This makes no use of managed identity and means I need to ensure the security of the client secret of the daemon app. If the client id and secret of this app were to fall into the wrong hands, there’s nothing to prevent a bad actor obtaining an access token and calling the target service.

I realise that a certificate can be used instead of a client secret but my question is, can this be avoided through the use of the managed identity of the client daemon app?

oauth – Is it a good practice to store both the Google Oauth2 access token and the refresh token in the database un hashed?

I recently came across a source code where they save a user’s refresh token and the access token upon sign in through Google into the database. This is done to access the Google APIs later on through the server.

My question is, isn’t this insecure? This is like storing the passwords plaintext in the database. If the database gets hacked, then anyone can use those credentials to wreak havoc using the Google API. By the way, those users will have permission to add and edit users in a Google Workspace.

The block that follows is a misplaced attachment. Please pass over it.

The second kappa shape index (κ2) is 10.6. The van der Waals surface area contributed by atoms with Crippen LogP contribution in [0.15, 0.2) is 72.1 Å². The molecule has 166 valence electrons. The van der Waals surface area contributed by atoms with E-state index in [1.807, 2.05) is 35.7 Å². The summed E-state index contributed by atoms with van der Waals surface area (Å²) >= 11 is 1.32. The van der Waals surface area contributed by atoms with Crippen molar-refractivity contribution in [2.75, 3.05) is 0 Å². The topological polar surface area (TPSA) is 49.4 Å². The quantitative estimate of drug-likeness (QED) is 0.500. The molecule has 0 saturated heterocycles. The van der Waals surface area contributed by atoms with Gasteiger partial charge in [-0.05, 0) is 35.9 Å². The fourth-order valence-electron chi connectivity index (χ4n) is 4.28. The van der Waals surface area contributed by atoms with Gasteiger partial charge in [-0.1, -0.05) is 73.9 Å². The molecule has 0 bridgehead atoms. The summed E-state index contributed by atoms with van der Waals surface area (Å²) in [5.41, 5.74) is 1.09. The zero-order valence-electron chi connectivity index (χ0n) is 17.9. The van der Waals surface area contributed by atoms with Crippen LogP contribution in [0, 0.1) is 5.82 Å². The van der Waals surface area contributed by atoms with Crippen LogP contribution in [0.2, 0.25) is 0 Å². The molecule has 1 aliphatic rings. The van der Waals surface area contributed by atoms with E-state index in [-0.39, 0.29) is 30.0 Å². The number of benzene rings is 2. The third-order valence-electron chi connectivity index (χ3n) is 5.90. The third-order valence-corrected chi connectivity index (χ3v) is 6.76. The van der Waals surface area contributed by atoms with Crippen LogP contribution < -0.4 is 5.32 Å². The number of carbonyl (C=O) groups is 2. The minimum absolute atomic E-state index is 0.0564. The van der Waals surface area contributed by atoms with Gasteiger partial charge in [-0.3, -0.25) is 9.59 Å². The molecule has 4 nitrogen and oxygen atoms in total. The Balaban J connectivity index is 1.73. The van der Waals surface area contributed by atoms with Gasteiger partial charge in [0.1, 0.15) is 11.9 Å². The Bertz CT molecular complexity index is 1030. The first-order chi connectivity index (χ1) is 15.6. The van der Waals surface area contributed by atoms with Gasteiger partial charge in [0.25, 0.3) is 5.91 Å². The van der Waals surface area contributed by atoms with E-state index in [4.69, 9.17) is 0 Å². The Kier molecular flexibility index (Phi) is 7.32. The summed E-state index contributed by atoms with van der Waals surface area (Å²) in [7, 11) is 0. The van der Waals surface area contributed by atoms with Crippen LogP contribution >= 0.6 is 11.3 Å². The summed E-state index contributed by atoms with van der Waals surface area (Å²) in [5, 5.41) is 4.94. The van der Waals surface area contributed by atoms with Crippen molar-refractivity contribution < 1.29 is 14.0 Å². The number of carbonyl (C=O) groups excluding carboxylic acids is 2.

libraries – Multiple API connections over OAuth

Building an application that allows the User to access data from multiple accounts – GMail, Drive, Facebook, Twitter, Calendar, Outlook etc.

All these SDKs (APIs) use OAuth2 for authenticating the User and accessing their data. I understand the Auth Flow and I know that the refresh_token needs to be stored, and access_token fetched when required

Is there a library in python/javascript (Node.js) that does this? That has implemented a common function to add a Google, Facebook, Twitter etc account. Instead of using each SDK separately.

Note: I don’t need the accounts for login, I have checked libraries such as Grant which allow using these accounts for login and maintaining session.